a photo of a man with diabetes

Diabetes and massage might not seem related — but greater acceptance of massage therapy in the U.S. health care system demands massage therapists continue learning about pathologies that affect our population in a widespread manner.

Diabetes mellitus, which we’ll refer to here simply as diabetes, is one such condition. According to the U.S. Centers for Disease Control and Prevention, 29.1 million Americans, or 9.3 percent of the population, has been diagnosed with diabetes, while another 8.1 million Americans have diabetes but have not received a diagnosis.

Broadly defined, diabetes features elevated blood sugar levels and a failure to produce or utilize insulin. There are several varieties of this condition:

Type 1: Features an autoimmune destruction to pancreatic beta cells. Formally called insulin dependent diabetes and juvenile diabetes.

Type 2: Most common type of diabetes, featuring a failure of insulin production and/or inability to utilize what insulin the body does create. Formally called non-insulin dependent diabetes and adult-onset diabetes.

Type 1.5: Involves clinical features of both Type 1 and 2. Usually affects people later in life. Some doctors believe some patients diagnosed with Type 2 actually have Type 1.5 instead.

Gestational: The fetus compromises the mother’s ability to utilize sugar properly, which can have long-lasting effects on the baby after it’s born.

Insipidus: Features kidney failure or pituitary gland dysfunction.

Diabetes Signs and Symptoms

Classic signs and symptoms of diabetes include: polyuria, or excessive urination, leading to polydipsia, or increased thirst sensation; breath smelling of fruit; fatigue; lethargy; cachexia, or muscle atrophy and weight loss; peripheral neuropathies; parathesia, or skin tingling; erectile dysfunction; and blurry vision.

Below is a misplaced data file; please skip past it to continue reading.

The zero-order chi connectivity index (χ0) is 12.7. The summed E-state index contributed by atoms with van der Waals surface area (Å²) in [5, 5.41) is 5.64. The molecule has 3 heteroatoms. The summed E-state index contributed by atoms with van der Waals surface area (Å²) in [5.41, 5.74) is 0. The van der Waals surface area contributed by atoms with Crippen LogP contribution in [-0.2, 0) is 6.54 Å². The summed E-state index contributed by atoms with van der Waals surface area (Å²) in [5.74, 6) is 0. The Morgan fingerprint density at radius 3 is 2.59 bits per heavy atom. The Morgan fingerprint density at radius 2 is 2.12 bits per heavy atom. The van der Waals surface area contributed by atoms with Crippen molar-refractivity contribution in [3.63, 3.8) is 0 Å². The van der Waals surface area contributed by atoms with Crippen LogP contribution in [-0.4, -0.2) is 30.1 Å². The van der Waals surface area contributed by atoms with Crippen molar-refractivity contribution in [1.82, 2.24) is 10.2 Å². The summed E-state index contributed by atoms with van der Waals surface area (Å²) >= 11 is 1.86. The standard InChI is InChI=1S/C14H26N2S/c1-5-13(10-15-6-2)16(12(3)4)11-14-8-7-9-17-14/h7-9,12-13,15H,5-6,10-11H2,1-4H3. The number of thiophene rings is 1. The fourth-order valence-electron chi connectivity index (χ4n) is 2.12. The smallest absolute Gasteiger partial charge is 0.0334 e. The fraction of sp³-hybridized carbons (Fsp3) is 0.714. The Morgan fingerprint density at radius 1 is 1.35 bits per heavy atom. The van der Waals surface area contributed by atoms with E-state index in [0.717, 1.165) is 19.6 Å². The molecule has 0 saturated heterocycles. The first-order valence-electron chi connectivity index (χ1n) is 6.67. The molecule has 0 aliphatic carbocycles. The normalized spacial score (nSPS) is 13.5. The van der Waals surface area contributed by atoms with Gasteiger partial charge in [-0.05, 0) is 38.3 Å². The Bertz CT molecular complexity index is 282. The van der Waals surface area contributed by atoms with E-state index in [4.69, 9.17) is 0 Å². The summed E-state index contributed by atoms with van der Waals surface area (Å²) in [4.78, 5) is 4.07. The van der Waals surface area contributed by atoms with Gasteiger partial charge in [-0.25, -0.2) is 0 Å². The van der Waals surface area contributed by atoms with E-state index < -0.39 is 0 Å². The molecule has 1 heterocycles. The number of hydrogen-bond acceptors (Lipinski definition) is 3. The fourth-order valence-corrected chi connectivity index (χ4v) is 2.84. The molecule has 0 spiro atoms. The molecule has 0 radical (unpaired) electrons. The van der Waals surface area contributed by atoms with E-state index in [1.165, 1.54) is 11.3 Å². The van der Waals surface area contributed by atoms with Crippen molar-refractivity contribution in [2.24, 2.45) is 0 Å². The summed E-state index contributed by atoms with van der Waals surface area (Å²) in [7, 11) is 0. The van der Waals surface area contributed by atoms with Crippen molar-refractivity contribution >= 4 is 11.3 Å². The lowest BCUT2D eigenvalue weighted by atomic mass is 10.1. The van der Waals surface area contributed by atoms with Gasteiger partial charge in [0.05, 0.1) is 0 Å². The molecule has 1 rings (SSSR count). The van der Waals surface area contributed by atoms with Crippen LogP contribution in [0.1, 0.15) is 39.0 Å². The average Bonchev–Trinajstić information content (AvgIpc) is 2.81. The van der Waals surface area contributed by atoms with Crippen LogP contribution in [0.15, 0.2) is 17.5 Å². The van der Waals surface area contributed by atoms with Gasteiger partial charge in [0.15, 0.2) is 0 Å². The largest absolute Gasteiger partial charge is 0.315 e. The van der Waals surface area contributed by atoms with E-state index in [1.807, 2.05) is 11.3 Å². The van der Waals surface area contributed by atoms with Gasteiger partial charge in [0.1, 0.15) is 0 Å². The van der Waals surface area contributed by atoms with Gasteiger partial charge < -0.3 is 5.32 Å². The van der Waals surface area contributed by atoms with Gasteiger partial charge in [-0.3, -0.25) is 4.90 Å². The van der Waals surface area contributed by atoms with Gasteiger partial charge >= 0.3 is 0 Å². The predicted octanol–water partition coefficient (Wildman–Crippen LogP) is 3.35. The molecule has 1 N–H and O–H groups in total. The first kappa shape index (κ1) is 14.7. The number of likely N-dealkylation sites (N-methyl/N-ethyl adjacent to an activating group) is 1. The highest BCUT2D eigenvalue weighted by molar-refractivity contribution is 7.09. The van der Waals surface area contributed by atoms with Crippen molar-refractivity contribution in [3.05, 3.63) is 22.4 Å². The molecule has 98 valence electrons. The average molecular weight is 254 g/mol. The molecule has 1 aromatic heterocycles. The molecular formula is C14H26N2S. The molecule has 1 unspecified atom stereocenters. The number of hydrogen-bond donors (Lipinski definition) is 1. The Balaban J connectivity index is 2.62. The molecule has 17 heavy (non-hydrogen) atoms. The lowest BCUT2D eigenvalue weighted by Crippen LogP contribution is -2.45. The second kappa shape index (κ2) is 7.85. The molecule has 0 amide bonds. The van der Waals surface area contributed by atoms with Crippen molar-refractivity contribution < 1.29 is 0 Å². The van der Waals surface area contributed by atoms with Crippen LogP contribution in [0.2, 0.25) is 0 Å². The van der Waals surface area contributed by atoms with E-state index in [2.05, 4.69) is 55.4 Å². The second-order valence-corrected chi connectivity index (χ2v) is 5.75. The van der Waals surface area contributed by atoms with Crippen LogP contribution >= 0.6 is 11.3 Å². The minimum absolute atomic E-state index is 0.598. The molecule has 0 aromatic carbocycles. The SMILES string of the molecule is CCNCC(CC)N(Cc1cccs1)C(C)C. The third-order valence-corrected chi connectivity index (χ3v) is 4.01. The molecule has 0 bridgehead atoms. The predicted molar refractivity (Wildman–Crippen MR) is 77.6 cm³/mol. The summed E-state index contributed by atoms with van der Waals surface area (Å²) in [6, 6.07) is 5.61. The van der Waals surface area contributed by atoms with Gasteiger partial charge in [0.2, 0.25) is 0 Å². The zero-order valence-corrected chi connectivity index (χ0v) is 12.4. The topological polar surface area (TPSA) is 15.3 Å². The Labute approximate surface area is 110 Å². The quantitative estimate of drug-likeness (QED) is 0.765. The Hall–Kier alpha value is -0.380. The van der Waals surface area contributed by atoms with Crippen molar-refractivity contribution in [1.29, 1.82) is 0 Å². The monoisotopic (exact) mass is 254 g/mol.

Common complications include: heart disease, hypertension, stroke, kidney disease, amputation, neurological disease, decreased immunity, dental disease, depression, and blindness and other vision challenges. These complications may greatly impair one’s quality of life.

Ketoacidosis is a potentially lethal complication of diabetes. Once blood sugar levels elevate to 300 milligrams per deciliter (mg/dL), not enough sugar molecules are entering cells to create energy. Cells will begin using fat molecules instead to create energy. Ketone production, a natural fatty acid metabolic function of the liver, increases to a point at which the body cannot utilize all ketone bodies. These begin to infiltrate and harm tissues, potentially leading to organ system failures.

Immobility, often a result of any combination of the complications listed above, is another debilitating complication of diabetes. Lack of movement leads to the body becoming more rigid, creating chronic shortening of myofascial tissues.

Additionally, lymphatic fluid circulation may not occur as easily, which can lead to lethargy and fatigue symptoms. Researchers at Wake Forest University conducted a four-year study with more than 5,000 Type-2 diabetic patients and discovered that a group instituting exercise in their lifestyle received greater benefits with treatment compared to a group receiving only education and counseling support.

How is Diabetes Diagnosed?

There are several different types of blood glucose tests used to diagnose diabetes. One such test is a fasting blood sugar (FBS) test, which measures blood glucose after the patient has not eaten for at least eight hours. It is often the first test done to check for pre-diabetes and diabetes. Often accompanying the FBS test is the postprandial blood sugar test, which measures blood glucose exactly two hours after eating a meal.

Also, the random blood sugar test measures blood glucose regardless of when the patient last ate. Several random measurements may be taken throughout the day. Random testing is useful because glucose levels do not usually vary widely throughout the day. Blood glucose levels that vary widely may indicate a problem.

Additionally, an oral glucose tolerance test is commonly used to diagnose pre-diabetes and gestational diabetes during pregnancy. This test is a series of blood glucose measurements taken after the patient drinks a liquid containing glucose.